Robo-advisory firms: Should you let your investment decisions be automated?

Main audience for robo-advisors is younger investors and ‘mass affluent’ investors who don’t qualify for wealth management services from banks

Various currency notes from Saudi, UAE, Kuwait and Oman. Image for illustrative purpose.

Various currency notes from Saudi, UAE, Kuwait and Oman. Image for illustrative purpose.

Born in the aftermath of the 2008 financial crisis in the US, robo-advisors are a low-cost investment option that give investors exposure to a portfolio of exchange-traded funds (ETFs) matched to their risk profile. Independent robo-advisors offering services in the GCC include Sarwa and Wahed Invest, where annual fees range from around 0.5percent-1 percent, depending on the account balance.

The main audience for robo-advisors is younger investors and ‘mass affluent’ investors who don’t qualify for wealth management services from banks. And though the scene is relatively nascent, robo-advisors believe they have plenty to offer investors, as well as serving up some competition for traditional players.

“Our goal is to democratise investing and change this perception here in the region that it's something that is only available to the 1 percent, a luxurious product, when it should be available to everyone, which is how it is in most parts of the world,” Danny Jabbour, head of wealth advisory at Dubai-based Sarwa, says.

Meanwhile, traditional brokers and banks in the region are also beginning to partner with software companies such as Kuwait-based Neo Technologies and Singapore-based WeInvest, meaning there could be a flood of new entrants into the market. Kuwait’s NBK Capital also recently launched a robo-advisor platform called SmartWealth, though accounts are only available for Kuwait residents, the company’s website says.

 What are robo-advisors?

As the name suggests, robo-advisors make use of automation to screen investors and allocate portfolios for them.

When signing up, an investor will be greeted with a series of questions designed to gauge their risk profile. They will then be matched with a specific portfolio, typically compromising a number of exchange traded funds (ETFs).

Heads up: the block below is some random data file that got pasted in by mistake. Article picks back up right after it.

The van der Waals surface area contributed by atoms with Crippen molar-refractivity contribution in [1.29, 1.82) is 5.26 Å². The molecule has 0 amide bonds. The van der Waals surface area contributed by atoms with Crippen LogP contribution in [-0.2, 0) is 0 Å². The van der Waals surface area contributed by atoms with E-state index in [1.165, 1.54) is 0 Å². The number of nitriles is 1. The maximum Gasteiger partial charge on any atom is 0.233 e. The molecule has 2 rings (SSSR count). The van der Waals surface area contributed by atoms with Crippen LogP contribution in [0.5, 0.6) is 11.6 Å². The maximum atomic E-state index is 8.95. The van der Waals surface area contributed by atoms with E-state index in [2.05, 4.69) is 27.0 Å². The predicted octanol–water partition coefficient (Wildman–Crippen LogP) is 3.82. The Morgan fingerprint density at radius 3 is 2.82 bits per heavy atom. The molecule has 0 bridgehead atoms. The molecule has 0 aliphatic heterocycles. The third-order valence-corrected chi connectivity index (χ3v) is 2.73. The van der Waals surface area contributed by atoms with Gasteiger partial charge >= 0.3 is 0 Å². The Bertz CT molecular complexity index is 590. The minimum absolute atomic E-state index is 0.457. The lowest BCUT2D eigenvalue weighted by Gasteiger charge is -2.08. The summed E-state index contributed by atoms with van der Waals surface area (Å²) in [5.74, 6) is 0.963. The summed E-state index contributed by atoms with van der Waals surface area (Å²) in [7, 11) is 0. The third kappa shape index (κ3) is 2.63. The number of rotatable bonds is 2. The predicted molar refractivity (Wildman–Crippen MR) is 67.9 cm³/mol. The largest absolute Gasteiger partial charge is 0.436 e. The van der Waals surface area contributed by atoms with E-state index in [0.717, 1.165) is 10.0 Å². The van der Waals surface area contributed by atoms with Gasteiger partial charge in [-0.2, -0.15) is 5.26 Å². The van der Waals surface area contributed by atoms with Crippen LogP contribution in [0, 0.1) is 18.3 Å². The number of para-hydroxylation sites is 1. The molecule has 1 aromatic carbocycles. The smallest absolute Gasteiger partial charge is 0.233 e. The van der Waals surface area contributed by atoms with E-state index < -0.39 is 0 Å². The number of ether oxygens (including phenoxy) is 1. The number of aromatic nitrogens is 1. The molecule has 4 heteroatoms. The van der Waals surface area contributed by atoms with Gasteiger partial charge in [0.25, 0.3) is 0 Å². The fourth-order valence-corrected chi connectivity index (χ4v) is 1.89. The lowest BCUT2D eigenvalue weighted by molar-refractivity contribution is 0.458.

Following the quiz, if they’re not happy with the portfolio allocation – an investor may want to take on more risk or have greater security – they can manually select another portfolio. These portfolios are created by the individual investment firms, and higher-risk portfolios will have a higher allocation to equities, while more conservative portfolios will have a greater exposure to fixed income; ultra-conservative portfolios may also hold gold and cash.

Against the global backdrop of a shift by many investors toward low-cost, passive index funds – which track markets without accruing higher active management fees – robo-advisors essentially offer a layer of service and convenience between passive funds and investors.

While UAE investors could choose to buy ETFs directly from a brokerage, that process is “not straightforward – you would have to have someone to show you what to do”, Steve Cronin, founder of the DeadSimpleSaving.Com website, says.

As well as providing an alternative to the long-term savings plans promoted by financial advisors in the Middle East, “Robo-advisors provide a much easier entry into the world of passive stock investing,” Cronin says.

It can also be outright cheaper: Sarwa covers the brokerage platform costs, which makes investing with them cheaper for smaller account balances than investing directly with a brokerage. An investor at Sarwa with a $10,000 balance will pay around $7 per month, Jabbour argues.

Also, despite the ‘robo’ moniker, the fact that these platforms are still building a presence in the region mean that many also offer the ability for investors to talk to an advisor.

“People don't always like to just deal with tech, they like to know that there is a human on the other end of the phone, or on the other side of the screen,” Jabbour says.

The fee degrees